Mother of two, veteran, entrepreneur and business owner— Beth Fynbo does it all. She spent 10 years in the Army and an additional 10 years going to college and working in a corporate job. Then, at the age of 40, she gave birth to her first son.
Living life as a new mom opened her eyes to the many things that mothers have to endure. While out to eat with her girlfriends one afternoon, she couldn’t help but notice the restlessness of the babies at her table. She had an idea for a placemat to keep babies entertained and occupied at restaurants.
“It didn’t exist anywhere, so, long story short, I invented it,” says Fynbo. She decided to make them herself, something she could just share with her close friends and family. But then they started to share with their friends, and so on, and pretty soon there was a constant demand for this life-changing product. Moms everywhere could relax with a sigh of relief when out to eat.
“I didn’t realize just how useful that thing was until I didn’t have it with me.” That’s when it clicked for her. She could create Busy Baby, her own business.
The Shark Tank experience
Going on Shark Tank was something Fynbo had talked about for years, and it was an exciting surprise when she finally was able to do it last year. She says that the experience was “exactly what I expected it to be.” However, she didn’t even know if her episode would be aired. When she went last September, they told her there was a chance that they would not end up showing her episode, and so she was pleasantly surprised when they aired it.
Her silicone placemat, the Busy Baby mat, caught the attention of some investors, but in a back-and-forth discussion, she ultimately decided to turn them down. “It was weird and fun and surreal,” she says, but she was not willing to give up such a large percentage of the company she had built herself. By sticking to her gut, her sales have skyrocketed, and her company grows more and more each day.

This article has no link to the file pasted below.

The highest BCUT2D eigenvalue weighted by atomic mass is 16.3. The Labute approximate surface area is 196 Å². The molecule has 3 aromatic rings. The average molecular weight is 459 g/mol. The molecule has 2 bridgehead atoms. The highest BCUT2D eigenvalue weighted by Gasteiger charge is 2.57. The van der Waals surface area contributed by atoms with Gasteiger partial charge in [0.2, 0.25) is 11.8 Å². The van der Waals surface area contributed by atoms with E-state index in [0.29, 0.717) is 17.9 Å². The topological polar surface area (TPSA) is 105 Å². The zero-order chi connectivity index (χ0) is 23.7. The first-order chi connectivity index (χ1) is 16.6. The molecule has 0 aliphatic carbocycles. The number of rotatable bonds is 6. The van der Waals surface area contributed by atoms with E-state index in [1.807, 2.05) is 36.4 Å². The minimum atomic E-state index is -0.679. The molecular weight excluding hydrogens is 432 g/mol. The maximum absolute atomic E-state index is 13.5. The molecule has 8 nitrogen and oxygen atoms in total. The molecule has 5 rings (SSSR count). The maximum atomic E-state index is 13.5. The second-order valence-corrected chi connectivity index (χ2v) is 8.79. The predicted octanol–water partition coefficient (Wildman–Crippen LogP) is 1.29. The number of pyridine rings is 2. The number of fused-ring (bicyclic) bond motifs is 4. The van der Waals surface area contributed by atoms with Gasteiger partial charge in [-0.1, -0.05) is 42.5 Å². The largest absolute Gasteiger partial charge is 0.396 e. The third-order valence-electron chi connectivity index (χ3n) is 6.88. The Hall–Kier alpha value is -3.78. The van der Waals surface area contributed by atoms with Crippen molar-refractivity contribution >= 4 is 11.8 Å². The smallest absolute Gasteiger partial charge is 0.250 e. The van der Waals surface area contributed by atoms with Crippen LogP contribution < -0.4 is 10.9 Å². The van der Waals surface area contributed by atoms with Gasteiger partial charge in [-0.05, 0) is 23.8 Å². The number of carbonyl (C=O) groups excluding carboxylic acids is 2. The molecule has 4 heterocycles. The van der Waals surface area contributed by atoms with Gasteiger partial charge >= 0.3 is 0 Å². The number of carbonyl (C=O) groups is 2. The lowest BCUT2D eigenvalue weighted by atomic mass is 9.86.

Making it as a businesswoman
Fynbo always knew that she wanted to try some level of entrepreneurship. She comes from a family of creators, with her dad being the biggest influence in her life. His biggest advice on establishing a business: “Make sure it’s something that you really love, because there are always ups and downs. If you go through a downfall and you don’t have passion for what you’re doing, then you won’t be able to get through it.”
Putting yourself out there, and making connections is one of the most important things to do, regardless if you know you will succeed or not. Fynbo says that marketing is a key asset to “making it” in any level of entrepreneurship. You might not make a ton of money initially, but it will get more of the product out there and therefore, increase sales.
Advice to women entrepreneurs
When asked what her best advice is for other women wanting to succeed in business, Fynbo says, “I think sometimes, a lot of people can feel stuck where they are at, and I feel like you never are stuck—at any point. You could be 69 years old and decide to do something. You just have to do it!”